Domain Registration/Host/Email/Office Apps
Let's start with the basics. Register a domain and get a host through Google Apps signup. Click "I want to buy a domain name" and search for one. It costs $10/year, which is more than Go Daddy. What they give is worth the extra price. You'll automatically be set up with a standard version of GA - which provides you with 50 domain-specific email accounts integrated with the Calendar, a sandboxed office suite with IM/Video Chat, Documents, Slideshows, Spreadsheets - also integrated Forms, which you can put on your Site or email, and collect results as a spreadsheet. Oh, also, they provide a website CMS.
Money down: $10
Sign up for Google Voice. It's not public yet - but it will be soon enough. I use it daily... it has damn near everything you need for a small company PBX. I live in Indianapolis, but my business number is San Francisco - which forwards to my cellphone. Twofold benefit. 1) you don't want to give out your private number, and 2) you don't want to give out your private number. It's free for now. You can even pay extra for a toll-free (800, 888, 866) number.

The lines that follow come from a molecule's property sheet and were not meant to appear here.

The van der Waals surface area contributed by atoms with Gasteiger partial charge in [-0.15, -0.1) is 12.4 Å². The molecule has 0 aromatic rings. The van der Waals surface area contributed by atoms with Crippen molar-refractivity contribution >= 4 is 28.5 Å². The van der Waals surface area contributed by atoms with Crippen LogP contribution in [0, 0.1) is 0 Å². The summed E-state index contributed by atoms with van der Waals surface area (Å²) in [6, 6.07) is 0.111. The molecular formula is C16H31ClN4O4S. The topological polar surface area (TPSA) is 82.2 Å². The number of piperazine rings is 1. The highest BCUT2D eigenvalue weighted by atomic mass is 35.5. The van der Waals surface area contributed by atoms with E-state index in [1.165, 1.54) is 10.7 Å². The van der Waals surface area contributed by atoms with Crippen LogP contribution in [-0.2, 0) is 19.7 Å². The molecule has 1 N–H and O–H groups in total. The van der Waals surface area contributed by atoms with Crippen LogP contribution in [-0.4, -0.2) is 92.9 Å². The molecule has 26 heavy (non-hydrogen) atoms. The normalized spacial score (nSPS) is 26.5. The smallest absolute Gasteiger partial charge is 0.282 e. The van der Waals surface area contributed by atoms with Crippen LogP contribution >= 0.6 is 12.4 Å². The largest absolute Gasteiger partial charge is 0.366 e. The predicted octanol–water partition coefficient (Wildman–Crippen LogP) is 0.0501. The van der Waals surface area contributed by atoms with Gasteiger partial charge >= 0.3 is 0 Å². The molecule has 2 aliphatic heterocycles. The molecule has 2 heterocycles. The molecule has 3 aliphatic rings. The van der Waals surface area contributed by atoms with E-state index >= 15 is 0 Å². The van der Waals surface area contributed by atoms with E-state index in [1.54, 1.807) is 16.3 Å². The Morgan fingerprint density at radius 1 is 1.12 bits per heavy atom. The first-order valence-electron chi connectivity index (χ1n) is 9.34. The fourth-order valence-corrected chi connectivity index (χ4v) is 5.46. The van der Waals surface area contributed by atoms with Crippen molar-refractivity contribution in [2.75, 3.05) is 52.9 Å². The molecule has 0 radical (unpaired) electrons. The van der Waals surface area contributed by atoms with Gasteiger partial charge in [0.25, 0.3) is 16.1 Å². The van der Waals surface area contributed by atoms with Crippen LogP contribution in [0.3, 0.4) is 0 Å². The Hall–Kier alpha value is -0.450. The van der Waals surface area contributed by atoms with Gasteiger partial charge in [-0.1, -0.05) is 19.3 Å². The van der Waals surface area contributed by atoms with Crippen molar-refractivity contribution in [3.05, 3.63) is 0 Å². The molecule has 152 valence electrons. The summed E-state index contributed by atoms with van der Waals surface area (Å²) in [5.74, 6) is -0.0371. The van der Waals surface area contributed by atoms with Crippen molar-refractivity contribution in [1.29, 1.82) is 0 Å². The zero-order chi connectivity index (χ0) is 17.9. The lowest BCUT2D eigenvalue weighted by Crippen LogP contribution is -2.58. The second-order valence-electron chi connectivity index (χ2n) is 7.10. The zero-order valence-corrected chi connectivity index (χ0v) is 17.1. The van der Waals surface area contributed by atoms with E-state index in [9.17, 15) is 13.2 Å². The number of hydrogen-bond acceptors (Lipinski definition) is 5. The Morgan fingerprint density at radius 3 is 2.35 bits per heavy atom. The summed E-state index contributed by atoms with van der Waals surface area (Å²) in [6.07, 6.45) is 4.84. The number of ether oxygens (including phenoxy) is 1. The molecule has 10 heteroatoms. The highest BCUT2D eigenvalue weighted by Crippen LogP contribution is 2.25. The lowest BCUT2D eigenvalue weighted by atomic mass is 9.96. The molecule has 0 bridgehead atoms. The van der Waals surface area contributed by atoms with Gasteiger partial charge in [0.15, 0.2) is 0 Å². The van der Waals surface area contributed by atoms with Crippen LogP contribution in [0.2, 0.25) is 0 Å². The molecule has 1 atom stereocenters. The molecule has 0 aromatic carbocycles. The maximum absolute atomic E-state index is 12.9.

More on Email
This is a nice trick mentioned by Tim Ferriss in the 4-Hour Work Week. Since you're eventually going to grow and outsource all of your work (right?) it's not a bad idea to segment your communications in advance. Your company may just be you and a buddy for now, but you want the illusion of a larger team. Sales. Info. Webmaster. Whatever. You can do this on the Google Apps dashboard by clicking "Users and Groups" on the top, then choosing "Groups". Create as many groups as you need and just have them forward to the appropriate people. As you grow, it's easy to reroute the traffic - much easier than changing a well-known email address. Our list for MicroTasking.net is: